PLOT: After losing his voice during a long battle with cancer, actor VAL Kilmer looks back at his life story through the thousands of hours of footage he shot of himself throughout his career.

REVIEW: Val is a must-watch for anyone who likes a good Hollywood yarn. One of the biggest stars of the nineties after his turns in The Doors, Tombstone, and Batman Forever, Kilmer saw his reputation go up in flames after bowing out of Batman & Robin (a smart choice in hindsight) and reportedly running amuck on the set of The Island of Doctor Moreau. Many wrote him off as mercurial and egomaniacal. Still, through it all, everyone always knew he was talented, and had he not been felled by cancer, an illness that cost him his most valuable asset, his voice, his career likely would have gone on and on. This documentary by Leo Scott and Ting Poo confronts the fact that his acting career may be over for Kilmer, but even still, the man himself has found a kind of inner peace that’s hard to come by.

Notably, the film also benefits from the amazing fact that Kilmer, throughout his whole life, was a compulsive videographer, shooting home movies constantly, and seemingly nothing was off-limits in this warts and all portrait. We see, through his footage, the young Kilmer being educated at Julliard and finding his voice as an actor, with footage of him partying with other young actor hopefuls like Kevin Bacon and Sean Penn. The movie also takes us through the Top Gun years, with loads of juicy off-set footage showing how Kilmer, Rick Rossovich, Barry Tubb, and, surprisingly, Kelly McGillis became hard-partying pals. He acknowledges his good-natured rivalry with Tom Cruise and Anthony Edwards, even if you can tell there’s some jealousy behind Kilmer’s competitiveness.

It’s an invaluable document, and Kilmer deserves a lot of credit for the fact that it stops way short of being hagiography, with him acknowledging he was a pain in the ass in the pursuit of his craft, especially when making The Doors. You see footage of him living for a year as Jim Morrison while his then-wife Joanne Whalley tries to support him. We also see some audition tapes he made for Goodfellas (he would have been bad), Full Metal Jacket (he would have been great), and more.

The film is intriguingly narrated, with Kilmer’s son Jack, whose voice is uncannily similar to his dad’s, reading his narration. At the same time, Val himself sits for extended, subtitled interviews as he struggles to speak with his seriously compromised voice. The footage on hand is a treasure trove, especially when we get to The Island of Doctor Moreau. A whole documentary (Lost Souls) made about how difficult a shoot it was, and Kilmer himself doesn’t excuse his behavior, allowing them to show some arguments with director John Frankenheimer that paint him as a petulant child. Yet, you also understand that he’s been shattered by the fact that his co-star, and the only reason he wanted to do the movie in the first place, Marlon Brando, has checked out and is barely on-set.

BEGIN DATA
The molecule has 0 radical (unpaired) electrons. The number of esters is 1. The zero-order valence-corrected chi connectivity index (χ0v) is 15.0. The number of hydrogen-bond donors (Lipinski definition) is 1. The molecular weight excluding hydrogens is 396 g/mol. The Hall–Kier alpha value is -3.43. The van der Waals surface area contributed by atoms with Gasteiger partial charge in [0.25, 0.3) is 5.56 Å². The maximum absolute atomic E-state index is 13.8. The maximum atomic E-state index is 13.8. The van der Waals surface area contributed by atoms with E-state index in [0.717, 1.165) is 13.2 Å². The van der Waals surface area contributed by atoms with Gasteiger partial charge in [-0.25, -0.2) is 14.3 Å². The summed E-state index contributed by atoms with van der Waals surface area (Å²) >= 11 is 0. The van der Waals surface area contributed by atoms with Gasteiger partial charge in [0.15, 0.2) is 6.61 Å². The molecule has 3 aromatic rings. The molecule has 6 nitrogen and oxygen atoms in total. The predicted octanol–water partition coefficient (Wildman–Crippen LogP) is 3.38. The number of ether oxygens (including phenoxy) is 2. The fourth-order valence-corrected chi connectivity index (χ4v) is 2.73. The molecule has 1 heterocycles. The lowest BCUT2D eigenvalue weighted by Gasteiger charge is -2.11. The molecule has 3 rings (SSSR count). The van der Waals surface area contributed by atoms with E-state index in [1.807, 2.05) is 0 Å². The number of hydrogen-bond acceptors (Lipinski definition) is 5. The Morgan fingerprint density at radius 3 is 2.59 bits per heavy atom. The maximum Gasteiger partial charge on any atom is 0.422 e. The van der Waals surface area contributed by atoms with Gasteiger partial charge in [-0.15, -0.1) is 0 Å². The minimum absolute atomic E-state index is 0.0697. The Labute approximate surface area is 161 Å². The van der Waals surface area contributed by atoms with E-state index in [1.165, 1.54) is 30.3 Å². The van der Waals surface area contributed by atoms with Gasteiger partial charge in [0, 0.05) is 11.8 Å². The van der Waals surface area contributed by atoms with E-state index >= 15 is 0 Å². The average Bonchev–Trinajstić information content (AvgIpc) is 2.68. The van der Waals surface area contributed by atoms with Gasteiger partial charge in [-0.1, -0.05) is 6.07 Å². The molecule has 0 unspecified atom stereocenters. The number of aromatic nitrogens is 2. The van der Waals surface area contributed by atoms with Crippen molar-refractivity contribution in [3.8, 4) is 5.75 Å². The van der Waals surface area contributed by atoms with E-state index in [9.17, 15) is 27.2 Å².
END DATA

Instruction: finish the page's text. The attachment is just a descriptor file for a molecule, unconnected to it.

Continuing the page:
The stories here are amazing, with the Batman Forever section especially illuminating as Kilmer shows how back then, superhero costumes were notoriously cumbersome, and he basically couldn’t move in it the entire shoot and had to act only with his arms and mouth. If the movie had been shot a decade later, when superhero suits gave stars more flexibility, he likely would have enjoyed the experience a whole lot more.

Through it all, Kilmer seems to have a special place in his heart for his turn as Doc Holliday in Tombstone, with on-set footage showing a great relationship between him and Kurt Russell. The two seemed to click. In a touching moment, Kilmer appears at a Texas screening of Tombstone but becomes melancholy seeing himself on screen as he realizes his livelihood now totally depends on exploiting his past career while his dreams for the future, including his Mark Twain passion project, go unrealized.

It adds up to a touching portrait of a man that, like many of us, hasn’t always acted well but remains utterly decent as a person. Whatever he was like as a colleague or husband, one role he seemed to excel at was being a dad, with his two kids, Jack and Mercedes, obviously adoring him.

In the end, Val is a must-watch for anyone with even a passing interest in Kilmer’s career, while fans (and I’m one) will devour it. It’s a truthful, beautiful portrait of a guy who seems a whole lot nicer than his reputation suggests. 

Val is now playing in theaters, and comes to Amazon Prime Video August 6th





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